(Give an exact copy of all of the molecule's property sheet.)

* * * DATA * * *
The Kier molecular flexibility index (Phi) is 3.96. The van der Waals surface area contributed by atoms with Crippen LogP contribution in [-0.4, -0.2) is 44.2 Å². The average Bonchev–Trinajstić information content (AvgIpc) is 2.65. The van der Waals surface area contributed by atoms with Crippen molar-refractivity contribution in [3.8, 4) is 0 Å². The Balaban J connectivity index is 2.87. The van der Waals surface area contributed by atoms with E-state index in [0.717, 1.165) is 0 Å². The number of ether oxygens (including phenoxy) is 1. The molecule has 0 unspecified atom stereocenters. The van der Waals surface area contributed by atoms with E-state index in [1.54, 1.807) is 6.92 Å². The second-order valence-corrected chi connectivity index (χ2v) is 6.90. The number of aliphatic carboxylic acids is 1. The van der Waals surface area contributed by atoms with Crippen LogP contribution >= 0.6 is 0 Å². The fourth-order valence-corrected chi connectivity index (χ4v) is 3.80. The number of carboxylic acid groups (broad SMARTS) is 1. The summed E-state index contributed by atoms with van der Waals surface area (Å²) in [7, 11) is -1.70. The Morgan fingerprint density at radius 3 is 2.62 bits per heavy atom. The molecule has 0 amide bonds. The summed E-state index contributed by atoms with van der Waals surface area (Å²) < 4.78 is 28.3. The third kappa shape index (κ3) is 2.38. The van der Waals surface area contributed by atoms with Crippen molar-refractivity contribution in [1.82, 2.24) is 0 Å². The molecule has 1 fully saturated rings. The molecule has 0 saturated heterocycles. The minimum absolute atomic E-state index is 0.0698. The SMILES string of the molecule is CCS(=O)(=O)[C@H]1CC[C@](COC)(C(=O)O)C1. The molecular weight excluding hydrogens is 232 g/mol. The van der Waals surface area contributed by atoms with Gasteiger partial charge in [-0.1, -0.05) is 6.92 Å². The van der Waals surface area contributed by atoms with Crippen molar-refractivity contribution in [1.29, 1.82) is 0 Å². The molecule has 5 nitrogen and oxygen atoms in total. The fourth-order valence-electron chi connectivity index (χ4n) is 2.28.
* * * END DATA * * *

The Kier molecular flexibility index (Phi) is 3.96. The van der Waals surface area contributed by atoms with Crippen LogP contribution in [-0.4, -0.2) is 44.2 Å². The average Bonchev–Trinajstić information content (AvgIpc) is 2.65. The van der Waals surface area contributed by atoms with Crippen molar-refractivity contribution in [3.8, 4) is 0 Å². The Balaban J connectivity index is 2.87. The van der Waals surface area contributed by atoms with E-state index in [0.717, 1.165) is 0 Å². The number of ether oxygens (including phenoxy) is 1. The molecule has 0 unspecified atom stereocenters. The van der Waals surface area contributed by atoms with E-state index in [1.54, 1.807) is 6.92 Å². The second-order valence-corrected chi connectivity index (χ2v) is 6.90. The number of aliphatic carboxylic acids is 1. The van der Waals surface area contributed by atoms with Crippen LogP contribution >= 0.6 is 0 Å². The fourth-order valence-corrected chi connectivity index (χ4v) is 3.80. The number of carboxylic acid groups (broad SMARTS) is 1. The summed E-state index contributed by atoms with van der Waals surface area (Å²) in [7, 11) is -1.70. The Morgan fingerprint density at radius 3 is 2.62 bits per heavy atom. The molecule has 0 amide bonds. The summed E-state index contributed by atoms with van der Waals surface area (Å²) < 4.78 is 28.3. The third kappa shape index (κ3) is 2.38. The van der Waals surface area contributed by atoms with Crippen molar-refractivity contribution in [1.82, 2.24) is 0 Å². The molecule has 1 fully saturated rings. The molecule has 0 saturated heterocycles. The minimum absolute atomic E-state index is 0.0698. The SMILES string of the molecule is CCS(=O)(=O)[C@H]1CC[C@](COC)(C(=O)O)C1. The molecular weight excluding hydrogens is 232 g/mol. The van der Waals surface area contributed by atoms with Gasteiger partial charge in [-0.1, -0.05) is 6.92 Å². The van der Waals surface area contributed by atoms with Crippen molar-refractivity contribution in [1.29, 1.82) is 0 Å². The molecule has 5 nitrogen and oxygen atoms in total. The fourth-order valence-electron chi connectivity index (χ4n) is 2.28.